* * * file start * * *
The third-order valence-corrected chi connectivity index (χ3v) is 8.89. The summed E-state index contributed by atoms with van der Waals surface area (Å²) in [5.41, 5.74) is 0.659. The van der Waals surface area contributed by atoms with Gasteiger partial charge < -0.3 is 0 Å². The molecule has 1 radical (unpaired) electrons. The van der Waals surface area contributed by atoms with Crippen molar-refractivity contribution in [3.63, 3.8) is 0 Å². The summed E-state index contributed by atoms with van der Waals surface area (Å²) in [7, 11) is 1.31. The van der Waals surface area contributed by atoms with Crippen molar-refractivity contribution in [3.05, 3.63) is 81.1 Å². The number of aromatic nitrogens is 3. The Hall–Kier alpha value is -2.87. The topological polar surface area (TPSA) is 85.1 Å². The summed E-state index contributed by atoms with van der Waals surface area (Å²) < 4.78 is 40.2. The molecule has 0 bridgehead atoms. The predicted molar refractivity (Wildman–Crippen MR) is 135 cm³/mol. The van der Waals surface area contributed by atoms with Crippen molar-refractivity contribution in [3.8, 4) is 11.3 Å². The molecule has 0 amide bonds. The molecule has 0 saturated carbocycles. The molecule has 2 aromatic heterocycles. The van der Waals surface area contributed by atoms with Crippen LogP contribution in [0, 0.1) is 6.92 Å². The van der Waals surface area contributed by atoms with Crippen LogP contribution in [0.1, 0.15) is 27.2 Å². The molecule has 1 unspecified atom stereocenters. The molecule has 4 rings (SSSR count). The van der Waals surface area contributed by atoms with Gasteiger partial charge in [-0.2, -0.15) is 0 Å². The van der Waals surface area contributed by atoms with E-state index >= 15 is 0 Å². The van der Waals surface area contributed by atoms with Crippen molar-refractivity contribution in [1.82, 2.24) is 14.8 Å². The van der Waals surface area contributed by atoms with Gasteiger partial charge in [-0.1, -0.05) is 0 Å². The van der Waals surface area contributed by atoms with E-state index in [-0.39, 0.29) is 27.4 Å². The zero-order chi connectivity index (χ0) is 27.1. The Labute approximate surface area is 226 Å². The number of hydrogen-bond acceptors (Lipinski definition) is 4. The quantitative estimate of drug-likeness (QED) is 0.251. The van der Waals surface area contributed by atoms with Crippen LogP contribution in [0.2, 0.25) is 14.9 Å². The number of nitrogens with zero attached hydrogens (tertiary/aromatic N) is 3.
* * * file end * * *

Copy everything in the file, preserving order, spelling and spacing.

The third-order valence-corrected chi connectivity index (χ3v) is 8.89. The summed E-state index contributed by atoms with van der Waals surface area (Å²) in [5.41, 5.74) is 0.659. The van der Waals surface area contributed by atoms with Gasteiger partial charge < -0.3 is 0 Å². The molecule has 1 radical (unpaired) electrons. The van der Waals surface area contributed by atoms with Crippen molar-refractivity contribution in [3.63, 3.8) is 0 Å². The summed E-state index contributed by atoms with van der Waals surface area (Å²) in [7, 11) is 1.31. The van der Waals surface area contributed by atoms with Crippen molar-refractivity contribution in [3.05, 3.63) is 81.1 Å². The number of aromatic nitrogens is 3. The Hall–Kier alpha value is -2.87. The topological polar surface area (TPSA) is 85.1 Å². The summed E-state index contributed by atoms with van der Waals surface area (Å²) < 4.78 is 40.2. The molecule has 0 bridgehead atoms. The predicted molar refractivity (Wildman–Crippen MR) is 135 cm³/mol. The van der Waals surface area contributed by atoms with Crippen molar-refractivity contribution in [3.8, 4) is 11.3 Å². The molecule has 0 amide bonds. The molecule has 0 saturated carbocycles. The molecule has 2 aromatic heterocycles. The van der Waals surface area contributed by atoms with Crippen LogP contribution in [0, 0.1) is 6.92 Å². The van der Waals surface area contributed by atoms with Crippen LogP contribution in [0.1, 0.15) is 27.2 Å². The molecule has 1 unspecified atom stereocenters. The molecule has 4 rings (SSSR count). The van der Waals surface area contributed by atoms with Gasteiger partial charge in [-0.2, -0.15) is 0 Å². The van der Waals surface area contributed by atoms with E-state index >= 15 is 0 Å². The van der Waals surface area contributed by atoms with Crippen molar-refractivity contribution in [1.82, 2.24) is 14.8 Å². The van der Waals surface area contributed by atoms with Gasteiger partial charge in [-0.1, -0.05) is 0 Å². The van der Waals surface area contributed by atoms with E-state index in [-0.39, 0.29) is 27.4 Å². The zero-order chi connectivity index (χ0) is 27.1. The Labute approximate surface area is 226 Å². The number of hydrogen-bond acceptors (Lipinski definition) is 4. The quantitative estimate of drug-likeness (QED) is 0.251. The van der Waals surface area contributed by atoms with Crippen LogP contribution in [0.2, 0.25) is 14.9 Å². The number of nitrogens with zero attached hydrogens (tertiary/aromatic N) is 3.